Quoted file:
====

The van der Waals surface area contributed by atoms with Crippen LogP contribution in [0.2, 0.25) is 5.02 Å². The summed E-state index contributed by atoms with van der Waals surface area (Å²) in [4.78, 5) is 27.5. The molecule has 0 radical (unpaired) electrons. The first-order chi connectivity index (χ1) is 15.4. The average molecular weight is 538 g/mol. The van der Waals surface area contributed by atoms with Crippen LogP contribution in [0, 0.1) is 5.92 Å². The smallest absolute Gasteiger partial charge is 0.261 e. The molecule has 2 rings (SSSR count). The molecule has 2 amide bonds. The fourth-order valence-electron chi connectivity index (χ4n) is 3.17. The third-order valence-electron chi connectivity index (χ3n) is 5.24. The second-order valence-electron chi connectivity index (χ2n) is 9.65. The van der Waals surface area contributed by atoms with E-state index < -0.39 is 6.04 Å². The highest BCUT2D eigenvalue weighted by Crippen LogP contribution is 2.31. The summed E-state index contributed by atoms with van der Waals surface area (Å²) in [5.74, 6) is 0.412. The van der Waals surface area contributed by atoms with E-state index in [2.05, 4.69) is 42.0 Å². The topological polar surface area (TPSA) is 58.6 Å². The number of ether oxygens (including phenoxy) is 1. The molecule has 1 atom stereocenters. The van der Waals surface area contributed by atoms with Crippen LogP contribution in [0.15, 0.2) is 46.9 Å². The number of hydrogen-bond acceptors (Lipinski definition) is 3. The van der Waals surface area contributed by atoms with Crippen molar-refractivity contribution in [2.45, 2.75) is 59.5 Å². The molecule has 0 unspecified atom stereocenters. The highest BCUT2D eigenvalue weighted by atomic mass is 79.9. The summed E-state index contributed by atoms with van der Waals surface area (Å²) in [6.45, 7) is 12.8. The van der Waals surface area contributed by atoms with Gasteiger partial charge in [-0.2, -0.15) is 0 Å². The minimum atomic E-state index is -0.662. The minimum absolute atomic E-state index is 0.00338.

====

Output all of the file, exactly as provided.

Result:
The van der Waals surface area contributed by atoms with Crippen LogP contribution in [0.2, 0.25) is 5.02 Å². The summed E-state index contributed by atoms with van der Waals surface area (Å²) in [4.78, 5) is 27.5. The molecule has 0 radical (unpaired) electrons. The first-order chi connectivity index (χ1) is 15.4. The average molecular weight is 538 g/mol. The van der Waals surface area contributed by atoms with Crippen LogP contribution in [0, 0.1) is 5.92 Å². The smallest absolute Gasteiger partial charge is 0.261 e. The molecule has 2 rings (SSSR count). The molecule has 2 amide bonds. The fourth-order valence-electron chi connectivity index (χ4n) is 3.17. The third-order valence-electron chi connectivity index (χ3n) is 5.24. The second-order valence-electron chi connectivity index (χ2n) is 9.65. The van der Waals surface area contributed by atoms with E-state index < -0.39 is 6.04 Å². The highest BCUT2D eigenvalue weighted by Crippen LogP contribution is 2.31. The summed E-state index contributed by atoms with van der Waals surface area (Å²) in [5.74, 6) is 0.412. The van der Waals surface area contributed by atoms with E-state index in [2.05, 4.69) is 42.0 Å². The topological polar surface area (TPSA) is 58.6 Å². The number of ether oxygens (including phenoxy) is 1. The molecule has 1 atom stereocenters. The van der Waals surface area contributed by atoms with Crippen LogP contribution in [0.15, 0.2) is 46.9 Å². The number of hydrogen-bond acceptors (Lipinski definition) is 3. The van der Waals surface area contributed by atoms with Crippen molar-refractivity contribution in [2.45, 2.75) is 59.5 Å². The molecule has 0 unspecified atom stereocenters. The highest BCUT2D eigenvalue weighted by atomic mass is 79.9. The summed E-state index contributed by atoms with van der Waals surface area (Å²) in [6.45, 7) is 12.8. The van der Waals surface area contributed by atoms with Gasteiger partial charge in [-0.2, -0.15) is 0 Å². The minimum atomic E-state index is -0.662. The minimum absolute atomic E-state index is 0.00338.